September 14, 2017
STATEMENT BY THE DELEGATION OF THE REPUBLIC OF INDONESIA GENERAL DEBATE ON ITEM 3: PROMOTION AND PROTECTION OF ALL HUMAN RIGHTS, CIVIL, POLITICAL, ECONOMIC AND CULTURAL RIGHTS, INCLUDING THE RIGHT TO DEVELOPMENT AT THE 36TH SESSION OF HUMAN RIGHTS COUNCIL
Indonesia takes note of the presentation of reports by the High Commissioner. We also would like to commend the Chair-Rapporteur of Working Group of the Right of Development, Ambassador Zamir Akram, for his report and for the hard work in leading the Working Group to fulfil its mandate.
As a founding member of the Human Rights Council, Indonesia continues to actively contribute to genuine dialogue and the spirit of cooperation, based on mutual trust. In upholding the principles of the council, our efforts in the promotion and protection of human rights rest primarily on the view that sentiment of encouragement and engagement is preferable rather than baseless allegations which tend to create resentment and retaliation.
In line with our national commitment and our engagement with treaty bodies, we have recently presented our national report before the Committee on Migrant Workers on 4-6 September 2017. The Committee appreciated Indonesia’s commitment in the protection of the rights of our migrant workers and families aboard. The CMW also commends the collaboration and close consultation between the Government and Civil Society in Indonesia in this regard. We are also expecting the visit of the Special Rapporteur on Food, Ms. Hilal Elver, in 2018.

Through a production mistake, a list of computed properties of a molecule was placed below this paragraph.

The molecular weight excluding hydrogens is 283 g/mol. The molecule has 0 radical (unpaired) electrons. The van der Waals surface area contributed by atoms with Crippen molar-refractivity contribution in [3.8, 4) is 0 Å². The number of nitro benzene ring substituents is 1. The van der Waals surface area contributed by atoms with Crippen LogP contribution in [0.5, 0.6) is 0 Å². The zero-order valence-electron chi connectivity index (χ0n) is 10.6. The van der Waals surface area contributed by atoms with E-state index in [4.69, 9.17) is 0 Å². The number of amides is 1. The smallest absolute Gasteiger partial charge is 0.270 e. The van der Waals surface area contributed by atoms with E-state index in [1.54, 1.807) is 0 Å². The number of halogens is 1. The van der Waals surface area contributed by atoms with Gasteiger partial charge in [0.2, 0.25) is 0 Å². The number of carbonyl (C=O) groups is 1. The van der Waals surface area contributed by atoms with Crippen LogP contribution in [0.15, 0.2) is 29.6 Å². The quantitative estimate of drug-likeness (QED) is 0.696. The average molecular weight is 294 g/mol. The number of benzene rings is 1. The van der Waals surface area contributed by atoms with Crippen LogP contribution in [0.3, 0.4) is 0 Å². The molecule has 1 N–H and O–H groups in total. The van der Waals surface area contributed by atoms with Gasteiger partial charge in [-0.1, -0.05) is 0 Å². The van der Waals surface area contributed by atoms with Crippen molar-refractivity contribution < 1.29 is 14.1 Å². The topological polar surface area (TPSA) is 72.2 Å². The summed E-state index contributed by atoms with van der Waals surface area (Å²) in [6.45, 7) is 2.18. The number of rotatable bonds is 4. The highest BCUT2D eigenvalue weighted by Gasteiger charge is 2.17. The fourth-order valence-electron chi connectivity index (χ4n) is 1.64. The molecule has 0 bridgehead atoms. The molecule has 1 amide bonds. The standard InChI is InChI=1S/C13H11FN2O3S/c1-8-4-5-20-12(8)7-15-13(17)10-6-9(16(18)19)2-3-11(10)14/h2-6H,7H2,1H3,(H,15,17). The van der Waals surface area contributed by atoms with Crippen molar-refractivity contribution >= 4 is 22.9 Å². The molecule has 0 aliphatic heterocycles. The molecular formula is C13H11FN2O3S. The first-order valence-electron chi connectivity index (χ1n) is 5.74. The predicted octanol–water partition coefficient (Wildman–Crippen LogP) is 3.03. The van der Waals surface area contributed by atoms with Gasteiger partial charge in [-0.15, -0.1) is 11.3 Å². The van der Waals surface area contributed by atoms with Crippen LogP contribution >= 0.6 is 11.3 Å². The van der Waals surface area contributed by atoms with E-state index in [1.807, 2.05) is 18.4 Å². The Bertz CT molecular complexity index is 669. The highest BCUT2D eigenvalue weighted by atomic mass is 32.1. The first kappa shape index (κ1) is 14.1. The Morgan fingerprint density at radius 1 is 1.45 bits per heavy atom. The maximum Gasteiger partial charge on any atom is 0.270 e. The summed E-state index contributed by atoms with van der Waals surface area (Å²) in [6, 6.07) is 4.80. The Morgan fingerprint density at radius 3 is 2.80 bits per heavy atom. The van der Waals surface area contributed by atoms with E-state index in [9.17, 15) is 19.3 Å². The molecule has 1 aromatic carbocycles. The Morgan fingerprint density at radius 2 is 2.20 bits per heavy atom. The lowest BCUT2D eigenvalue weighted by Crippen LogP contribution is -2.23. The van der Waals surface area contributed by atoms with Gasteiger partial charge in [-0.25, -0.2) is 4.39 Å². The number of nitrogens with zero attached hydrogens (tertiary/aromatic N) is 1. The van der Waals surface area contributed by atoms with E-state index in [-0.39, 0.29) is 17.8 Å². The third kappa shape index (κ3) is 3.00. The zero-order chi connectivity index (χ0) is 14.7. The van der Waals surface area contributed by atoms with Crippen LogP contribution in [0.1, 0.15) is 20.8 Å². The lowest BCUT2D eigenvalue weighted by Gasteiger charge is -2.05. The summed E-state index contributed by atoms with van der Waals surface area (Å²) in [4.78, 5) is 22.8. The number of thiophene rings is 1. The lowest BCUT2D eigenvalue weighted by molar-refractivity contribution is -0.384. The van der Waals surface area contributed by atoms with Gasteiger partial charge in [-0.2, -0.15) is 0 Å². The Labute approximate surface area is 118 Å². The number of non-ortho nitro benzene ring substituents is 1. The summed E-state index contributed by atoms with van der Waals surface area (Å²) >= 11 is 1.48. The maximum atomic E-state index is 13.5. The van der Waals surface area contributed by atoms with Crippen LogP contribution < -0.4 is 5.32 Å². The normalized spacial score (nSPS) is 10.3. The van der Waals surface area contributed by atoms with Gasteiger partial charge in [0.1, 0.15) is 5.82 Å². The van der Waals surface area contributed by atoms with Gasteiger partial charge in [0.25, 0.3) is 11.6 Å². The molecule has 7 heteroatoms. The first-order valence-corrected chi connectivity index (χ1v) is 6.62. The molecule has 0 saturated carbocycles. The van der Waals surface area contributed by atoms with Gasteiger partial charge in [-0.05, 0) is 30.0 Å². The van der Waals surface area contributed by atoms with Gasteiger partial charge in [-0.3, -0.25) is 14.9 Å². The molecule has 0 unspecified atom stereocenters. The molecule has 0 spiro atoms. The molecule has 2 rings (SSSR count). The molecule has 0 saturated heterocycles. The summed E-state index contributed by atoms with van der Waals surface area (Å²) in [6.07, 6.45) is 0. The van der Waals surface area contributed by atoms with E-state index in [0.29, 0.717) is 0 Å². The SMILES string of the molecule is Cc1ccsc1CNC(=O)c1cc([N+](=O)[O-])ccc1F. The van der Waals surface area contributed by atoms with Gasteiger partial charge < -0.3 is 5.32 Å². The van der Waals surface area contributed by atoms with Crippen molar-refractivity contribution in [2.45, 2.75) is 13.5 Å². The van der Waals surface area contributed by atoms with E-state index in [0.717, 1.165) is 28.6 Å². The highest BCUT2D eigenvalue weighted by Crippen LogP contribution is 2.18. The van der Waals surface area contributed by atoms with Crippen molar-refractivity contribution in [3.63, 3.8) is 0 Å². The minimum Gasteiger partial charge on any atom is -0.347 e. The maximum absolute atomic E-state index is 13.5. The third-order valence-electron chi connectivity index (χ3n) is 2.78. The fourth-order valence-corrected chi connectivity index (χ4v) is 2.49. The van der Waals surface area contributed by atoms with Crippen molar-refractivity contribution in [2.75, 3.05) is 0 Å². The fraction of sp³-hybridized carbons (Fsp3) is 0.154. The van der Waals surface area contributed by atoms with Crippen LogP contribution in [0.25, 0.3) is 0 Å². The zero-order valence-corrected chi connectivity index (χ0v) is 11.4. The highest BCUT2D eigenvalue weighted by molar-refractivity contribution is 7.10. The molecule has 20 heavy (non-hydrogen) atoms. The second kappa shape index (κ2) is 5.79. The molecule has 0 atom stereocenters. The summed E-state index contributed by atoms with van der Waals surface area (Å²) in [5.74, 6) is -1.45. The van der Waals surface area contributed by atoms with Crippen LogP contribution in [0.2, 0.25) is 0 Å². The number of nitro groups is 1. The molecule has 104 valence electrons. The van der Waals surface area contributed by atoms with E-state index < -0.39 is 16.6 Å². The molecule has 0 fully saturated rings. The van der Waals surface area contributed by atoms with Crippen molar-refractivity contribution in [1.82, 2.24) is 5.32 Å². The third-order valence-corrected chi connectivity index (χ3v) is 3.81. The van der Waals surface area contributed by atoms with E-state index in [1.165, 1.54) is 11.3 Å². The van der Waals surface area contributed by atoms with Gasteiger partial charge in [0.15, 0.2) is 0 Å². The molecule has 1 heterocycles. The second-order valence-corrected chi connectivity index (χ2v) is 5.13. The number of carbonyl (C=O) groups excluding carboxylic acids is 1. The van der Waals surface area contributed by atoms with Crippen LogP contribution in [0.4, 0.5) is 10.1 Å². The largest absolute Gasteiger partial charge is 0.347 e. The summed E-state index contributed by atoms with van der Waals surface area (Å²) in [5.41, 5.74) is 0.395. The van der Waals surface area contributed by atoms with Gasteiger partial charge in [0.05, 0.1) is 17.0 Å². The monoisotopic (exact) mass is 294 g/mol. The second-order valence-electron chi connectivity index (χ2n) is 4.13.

Indonesia has undergone its 3rd UPR Cycle in May 2017, where the majority of the recommendations were made on economic, social and cultural rights, focusing on upholding the rights of women, children and persons with disabilities, as well as on strengthening of human rights institutions. During this HRC session, Indonesia will present our outcome adoption which will clarify the position on all pending/remaining recommendations.
The civil, political, economic, social and cultural rights, including the right to development – are all indivisible and interdependent, with the right to development at the heart of Indonesia’s human rights policies and programs both at the global and national level.
For this matter, we remain concerned with facts presented in the High Commissioner’s report that the realization of international cooperation for the right of development still lingers behind. Although international cooperation targets have been agreed in the 2030 Agenda, it is stated that in 2016, only 0.7 percent of GNP from developed countries were devoted to ODA of developing countries, and only 0.15 to 0.20 percent of GNP from developed countries were allocated to least developed countries.
Indonesia is deeply concerned with the fact that Human rights issues are more prone than ever to politicization and double standards. As for Indonesia, we stand ready to always promote dialogue, cooperation, and enhance capacity building of countries in dealing with their domestic challenges.
Geneva, 14 September 2017